This course examines how the law can be used to improve the public's health. The major themes explored are, what authority does the government have to regulate in the interest of public health? How are individual rights balanced against this authority? What are the benefits and pitfalls of using laws and litigation to achieve public health goals? The course investigates these issues as they operate in a range of specific contexts in public health, including the control and prevention of infectious disease; laws aimed at preventing obesity and associated noncommunicable diseases; tobacco regulation; ensuring access to medical care; reproductive health; lawsuits against tobacco, food, and gun companies; and public health emergencies. In these contexts, we will ask and answer questions such as, what do the Constitution and key statutes permit? What makes a good public health law? What does public health evidence tell us about the likely effectiveness of particular legal interventions? What ethical and economic arguments justify government intervention to shape individuals' and companies' health-related behaviors? Instruction is through interactive lectures with a significant amount of class discussion and some group exercises. Class Participation, Written Assignments, Final Exam. Cross-listed with Medicine (MED 237).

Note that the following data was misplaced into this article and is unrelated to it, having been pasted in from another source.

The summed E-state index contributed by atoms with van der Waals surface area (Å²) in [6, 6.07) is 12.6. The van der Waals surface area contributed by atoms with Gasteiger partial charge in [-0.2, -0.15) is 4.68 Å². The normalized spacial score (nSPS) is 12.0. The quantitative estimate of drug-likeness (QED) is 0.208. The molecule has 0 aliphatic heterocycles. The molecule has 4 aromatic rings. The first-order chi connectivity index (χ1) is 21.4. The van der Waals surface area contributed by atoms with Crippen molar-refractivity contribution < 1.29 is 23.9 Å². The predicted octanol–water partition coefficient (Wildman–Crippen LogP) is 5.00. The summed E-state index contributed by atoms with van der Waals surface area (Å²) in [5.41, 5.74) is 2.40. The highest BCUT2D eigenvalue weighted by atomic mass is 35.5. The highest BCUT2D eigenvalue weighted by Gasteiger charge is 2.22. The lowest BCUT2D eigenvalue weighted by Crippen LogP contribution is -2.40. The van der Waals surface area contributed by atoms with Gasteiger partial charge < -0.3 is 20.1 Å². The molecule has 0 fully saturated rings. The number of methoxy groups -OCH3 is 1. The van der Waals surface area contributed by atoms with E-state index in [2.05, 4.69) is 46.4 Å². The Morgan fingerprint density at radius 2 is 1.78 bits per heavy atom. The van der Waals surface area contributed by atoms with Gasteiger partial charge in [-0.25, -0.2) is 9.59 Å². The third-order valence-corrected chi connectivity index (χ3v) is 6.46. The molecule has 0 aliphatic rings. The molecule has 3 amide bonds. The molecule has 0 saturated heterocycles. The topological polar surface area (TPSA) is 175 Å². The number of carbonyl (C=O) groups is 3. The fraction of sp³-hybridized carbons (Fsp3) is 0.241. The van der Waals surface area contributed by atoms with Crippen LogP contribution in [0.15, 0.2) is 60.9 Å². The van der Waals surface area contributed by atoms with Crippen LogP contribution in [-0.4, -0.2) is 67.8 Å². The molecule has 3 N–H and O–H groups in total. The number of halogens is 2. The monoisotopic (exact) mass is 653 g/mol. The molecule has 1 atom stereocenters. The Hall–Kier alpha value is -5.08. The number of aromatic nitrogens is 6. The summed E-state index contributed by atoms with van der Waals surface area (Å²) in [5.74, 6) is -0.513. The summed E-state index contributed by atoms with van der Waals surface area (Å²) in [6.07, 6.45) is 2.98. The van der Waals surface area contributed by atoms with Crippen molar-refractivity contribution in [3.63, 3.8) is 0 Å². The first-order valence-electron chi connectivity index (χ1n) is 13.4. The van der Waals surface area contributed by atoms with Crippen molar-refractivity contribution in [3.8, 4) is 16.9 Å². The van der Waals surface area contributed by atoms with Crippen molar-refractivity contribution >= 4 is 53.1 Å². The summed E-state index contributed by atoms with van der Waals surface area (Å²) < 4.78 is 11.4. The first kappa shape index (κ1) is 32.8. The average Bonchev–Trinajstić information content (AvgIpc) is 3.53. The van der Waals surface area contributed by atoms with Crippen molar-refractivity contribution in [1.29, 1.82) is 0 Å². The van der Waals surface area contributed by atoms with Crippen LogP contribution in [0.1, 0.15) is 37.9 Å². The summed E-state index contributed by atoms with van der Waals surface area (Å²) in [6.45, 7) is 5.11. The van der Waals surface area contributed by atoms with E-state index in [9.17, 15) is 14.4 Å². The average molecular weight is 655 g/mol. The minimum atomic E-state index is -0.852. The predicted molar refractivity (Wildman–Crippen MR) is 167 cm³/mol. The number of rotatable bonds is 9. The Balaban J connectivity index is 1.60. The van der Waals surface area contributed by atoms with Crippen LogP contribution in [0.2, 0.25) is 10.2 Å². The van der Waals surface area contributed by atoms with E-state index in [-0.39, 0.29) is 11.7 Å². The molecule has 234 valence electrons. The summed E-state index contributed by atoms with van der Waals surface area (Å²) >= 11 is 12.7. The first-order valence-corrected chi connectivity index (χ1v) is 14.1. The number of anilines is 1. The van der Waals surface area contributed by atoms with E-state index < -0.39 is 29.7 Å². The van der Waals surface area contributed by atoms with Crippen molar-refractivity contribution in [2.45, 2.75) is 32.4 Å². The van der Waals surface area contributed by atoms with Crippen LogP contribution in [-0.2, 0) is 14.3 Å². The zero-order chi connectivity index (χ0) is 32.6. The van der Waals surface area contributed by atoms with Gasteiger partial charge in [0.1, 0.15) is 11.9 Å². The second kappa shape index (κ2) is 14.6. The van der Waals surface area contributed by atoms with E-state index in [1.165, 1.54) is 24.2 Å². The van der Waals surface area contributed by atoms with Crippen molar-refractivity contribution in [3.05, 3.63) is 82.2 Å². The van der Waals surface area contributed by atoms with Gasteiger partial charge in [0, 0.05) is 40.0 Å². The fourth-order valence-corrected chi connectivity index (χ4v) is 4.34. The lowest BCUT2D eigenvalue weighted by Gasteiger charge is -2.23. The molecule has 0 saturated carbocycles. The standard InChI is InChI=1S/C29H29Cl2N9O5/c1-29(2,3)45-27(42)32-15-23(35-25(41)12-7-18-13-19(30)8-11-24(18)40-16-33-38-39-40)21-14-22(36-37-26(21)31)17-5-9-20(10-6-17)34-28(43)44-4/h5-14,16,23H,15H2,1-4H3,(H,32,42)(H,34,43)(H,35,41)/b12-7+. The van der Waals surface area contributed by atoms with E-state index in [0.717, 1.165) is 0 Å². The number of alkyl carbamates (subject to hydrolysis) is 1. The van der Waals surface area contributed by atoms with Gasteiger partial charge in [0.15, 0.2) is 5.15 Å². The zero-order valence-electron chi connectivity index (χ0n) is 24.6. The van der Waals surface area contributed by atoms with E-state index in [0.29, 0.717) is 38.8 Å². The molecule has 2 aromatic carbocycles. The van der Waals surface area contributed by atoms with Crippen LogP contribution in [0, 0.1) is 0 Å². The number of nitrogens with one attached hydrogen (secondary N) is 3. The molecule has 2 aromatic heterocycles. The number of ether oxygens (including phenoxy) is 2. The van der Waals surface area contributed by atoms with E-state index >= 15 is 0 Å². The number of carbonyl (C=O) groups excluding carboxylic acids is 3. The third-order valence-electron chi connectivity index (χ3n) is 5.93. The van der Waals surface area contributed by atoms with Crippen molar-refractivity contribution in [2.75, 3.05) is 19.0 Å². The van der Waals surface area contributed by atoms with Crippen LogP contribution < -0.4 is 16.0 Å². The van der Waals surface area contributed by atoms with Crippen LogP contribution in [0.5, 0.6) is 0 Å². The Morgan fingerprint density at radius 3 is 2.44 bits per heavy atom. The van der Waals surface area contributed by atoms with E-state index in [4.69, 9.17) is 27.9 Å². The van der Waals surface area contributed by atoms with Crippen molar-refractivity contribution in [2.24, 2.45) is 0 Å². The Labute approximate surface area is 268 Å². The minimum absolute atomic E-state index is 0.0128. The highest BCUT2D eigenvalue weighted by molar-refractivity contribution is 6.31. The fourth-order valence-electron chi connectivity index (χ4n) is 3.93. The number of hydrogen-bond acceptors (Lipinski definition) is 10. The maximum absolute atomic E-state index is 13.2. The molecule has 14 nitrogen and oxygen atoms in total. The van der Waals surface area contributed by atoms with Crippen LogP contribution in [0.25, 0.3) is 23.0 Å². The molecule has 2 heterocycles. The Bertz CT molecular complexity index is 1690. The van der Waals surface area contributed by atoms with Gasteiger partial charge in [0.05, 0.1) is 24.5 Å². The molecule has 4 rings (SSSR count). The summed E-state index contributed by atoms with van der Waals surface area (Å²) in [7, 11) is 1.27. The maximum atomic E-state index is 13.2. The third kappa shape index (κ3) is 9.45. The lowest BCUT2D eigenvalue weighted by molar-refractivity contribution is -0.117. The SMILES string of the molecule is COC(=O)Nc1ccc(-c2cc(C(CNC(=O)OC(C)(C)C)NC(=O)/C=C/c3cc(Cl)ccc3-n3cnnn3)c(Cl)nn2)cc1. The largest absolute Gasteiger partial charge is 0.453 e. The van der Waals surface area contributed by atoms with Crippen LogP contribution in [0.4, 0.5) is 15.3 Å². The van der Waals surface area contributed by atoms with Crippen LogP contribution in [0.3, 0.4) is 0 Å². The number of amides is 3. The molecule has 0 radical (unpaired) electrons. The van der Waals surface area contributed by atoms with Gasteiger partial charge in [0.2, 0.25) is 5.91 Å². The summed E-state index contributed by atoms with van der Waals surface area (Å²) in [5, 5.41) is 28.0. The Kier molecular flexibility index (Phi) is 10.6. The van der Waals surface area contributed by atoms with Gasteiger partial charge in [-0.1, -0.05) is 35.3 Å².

Health Law: Improving Public Health LAW 762 Section 01 Class #30501
Notes: One-Day Take-Home Exam.